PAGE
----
MANAGUA, Nicaragua — The European Parliament approved a strongly worded resolution criticizing Nicaragua on human rights and calling for sanctions Thursday, as talks between President Daniel Ortega’s government and the opposition resumed after being suspended over the weekend.

The non-binding resolution asks the European Union External Action Service and member nations for “targeted and individual sanctions” such as visa bans and asset freezes against the Central American nation and “individuals responsible for human rights abuses” until fundamental rights and freedoms are restored and upheld.

At least 325 people died last year amid a crackdown on protests demanding Ortega leave office and allow early elections, according to the Inter-American Commission on Human Rights. Thousands more were wounded, detained or fled into exile. And the government has since imposed a de facto ban on opposition demonstrations and shuttered some independent media outlets and non-governmental organizations.

EU Parliament member Ana Gomes confirmed that the measure was approved by a vote of 332 to 25, with 39 abstentions. Resolutions of this kind do not set EU policy.

In Managua, opposition negotiator Carlos Tunnermann said an envoy from the Organization of American States and the Vatican’s ambassador to Nicaragua were acting as “witnesses and companions” to the talks, which broke down four days prior.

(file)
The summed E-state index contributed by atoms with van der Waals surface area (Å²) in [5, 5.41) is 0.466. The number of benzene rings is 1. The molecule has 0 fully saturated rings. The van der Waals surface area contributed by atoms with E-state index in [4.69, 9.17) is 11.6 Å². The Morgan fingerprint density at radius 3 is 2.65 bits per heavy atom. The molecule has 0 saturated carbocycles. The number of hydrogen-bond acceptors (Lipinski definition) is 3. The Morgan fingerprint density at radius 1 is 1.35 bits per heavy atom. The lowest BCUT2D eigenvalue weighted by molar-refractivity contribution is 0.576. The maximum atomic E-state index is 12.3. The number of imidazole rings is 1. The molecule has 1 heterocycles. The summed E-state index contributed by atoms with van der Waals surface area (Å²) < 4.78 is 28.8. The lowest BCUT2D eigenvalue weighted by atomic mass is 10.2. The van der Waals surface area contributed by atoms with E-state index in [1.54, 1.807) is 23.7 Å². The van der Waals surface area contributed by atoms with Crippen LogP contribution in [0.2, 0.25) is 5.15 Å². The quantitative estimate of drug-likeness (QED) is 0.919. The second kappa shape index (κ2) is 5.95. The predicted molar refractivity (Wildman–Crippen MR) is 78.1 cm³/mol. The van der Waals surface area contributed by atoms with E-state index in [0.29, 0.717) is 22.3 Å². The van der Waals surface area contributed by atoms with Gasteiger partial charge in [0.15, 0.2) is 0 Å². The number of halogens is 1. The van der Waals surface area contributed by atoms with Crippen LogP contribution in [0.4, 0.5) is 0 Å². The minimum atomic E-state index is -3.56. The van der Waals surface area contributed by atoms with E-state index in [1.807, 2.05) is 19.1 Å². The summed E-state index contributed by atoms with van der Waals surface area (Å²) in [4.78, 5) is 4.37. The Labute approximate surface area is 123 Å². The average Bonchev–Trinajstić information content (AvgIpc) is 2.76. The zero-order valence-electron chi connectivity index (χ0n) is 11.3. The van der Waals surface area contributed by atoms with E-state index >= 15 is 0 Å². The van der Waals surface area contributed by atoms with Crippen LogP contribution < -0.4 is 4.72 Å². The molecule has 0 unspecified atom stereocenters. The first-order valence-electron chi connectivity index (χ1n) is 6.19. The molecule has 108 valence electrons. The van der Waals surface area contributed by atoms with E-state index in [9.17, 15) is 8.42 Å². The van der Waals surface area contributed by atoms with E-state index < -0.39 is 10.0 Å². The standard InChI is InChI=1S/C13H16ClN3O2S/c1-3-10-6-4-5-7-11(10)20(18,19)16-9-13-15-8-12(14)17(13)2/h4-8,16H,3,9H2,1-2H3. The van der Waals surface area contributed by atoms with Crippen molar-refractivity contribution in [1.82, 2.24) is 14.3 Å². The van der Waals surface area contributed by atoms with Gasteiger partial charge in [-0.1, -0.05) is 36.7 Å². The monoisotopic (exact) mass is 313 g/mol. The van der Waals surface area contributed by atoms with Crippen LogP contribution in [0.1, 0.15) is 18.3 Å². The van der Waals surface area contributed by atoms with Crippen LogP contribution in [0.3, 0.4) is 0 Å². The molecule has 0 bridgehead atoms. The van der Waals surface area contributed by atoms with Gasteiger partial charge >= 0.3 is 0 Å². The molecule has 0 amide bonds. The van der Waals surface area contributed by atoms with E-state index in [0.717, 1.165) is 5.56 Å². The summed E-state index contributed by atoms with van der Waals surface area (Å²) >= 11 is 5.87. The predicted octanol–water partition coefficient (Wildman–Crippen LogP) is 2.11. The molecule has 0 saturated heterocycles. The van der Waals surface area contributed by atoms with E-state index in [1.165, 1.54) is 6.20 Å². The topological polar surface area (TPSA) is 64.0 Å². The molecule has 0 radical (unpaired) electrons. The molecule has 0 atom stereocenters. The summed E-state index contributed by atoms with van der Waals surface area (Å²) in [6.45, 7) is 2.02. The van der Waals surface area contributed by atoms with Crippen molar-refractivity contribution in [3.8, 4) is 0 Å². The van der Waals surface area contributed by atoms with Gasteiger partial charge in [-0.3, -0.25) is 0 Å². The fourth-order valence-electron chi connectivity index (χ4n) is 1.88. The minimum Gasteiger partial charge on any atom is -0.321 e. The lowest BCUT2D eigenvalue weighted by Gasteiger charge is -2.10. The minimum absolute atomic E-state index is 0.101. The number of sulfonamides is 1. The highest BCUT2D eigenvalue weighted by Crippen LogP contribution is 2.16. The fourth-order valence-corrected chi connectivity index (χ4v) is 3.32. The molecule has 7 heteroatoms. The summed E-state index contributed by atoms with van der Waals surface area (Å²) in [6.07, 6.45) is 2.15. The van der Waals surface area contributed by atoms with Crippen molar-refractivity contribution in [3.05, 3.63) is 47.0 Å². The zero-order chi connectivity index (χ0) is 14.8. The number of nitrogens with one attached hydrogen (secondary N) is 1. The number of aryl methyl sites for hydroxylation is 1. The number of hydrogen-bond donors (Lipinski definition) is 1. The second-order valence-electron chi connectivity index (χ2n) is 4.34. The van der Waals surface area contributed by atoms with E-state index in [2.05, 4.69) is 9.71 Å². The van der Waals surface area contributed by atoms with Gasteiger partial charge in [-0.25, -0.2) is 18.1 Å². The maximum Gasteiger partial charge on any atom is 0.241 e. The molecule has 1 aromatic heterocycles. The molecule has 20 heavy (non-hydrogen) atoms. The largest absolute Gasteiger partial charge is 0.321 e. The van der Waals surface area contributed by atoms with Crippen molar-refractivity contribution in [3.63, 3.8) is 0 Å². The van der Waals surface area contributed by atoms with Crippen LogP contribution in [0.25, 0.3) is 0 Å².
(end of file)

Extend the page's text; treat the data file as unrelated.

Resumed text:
The opposition had conditioned further negotiations on the “total and immediate release” of some 770 people considered political prisoners. On Wednesday, however, some in the Civic Alliance coalition accepted a government proposal to free some prisoners. That is expected to happen Friday.

Government delegates “did not want to commit to a number, but it will be an appreciable number,” Tunnermann said.

The agreement raised objections from other members of the Alliance, including student representatives, who declined to join the talk Thursday.

“The students want to see deeds. The people and the European Union too, but first you have to put the issue on the table,” said Jose Pallais, another opposition negotiator who confirmed the absence of the student negotiators. “This is the first stage.”

“The government has committed in writing, for the first time, to free the political prisoners. ... We are going to fight and we are going to get them all out,” Pallais continued. “It is the priority issue. It is at the center of the table.”

He also dismissed the possibility that the students’ objections could fracture the opposition coalition, saying the Alliance is committed to unity.

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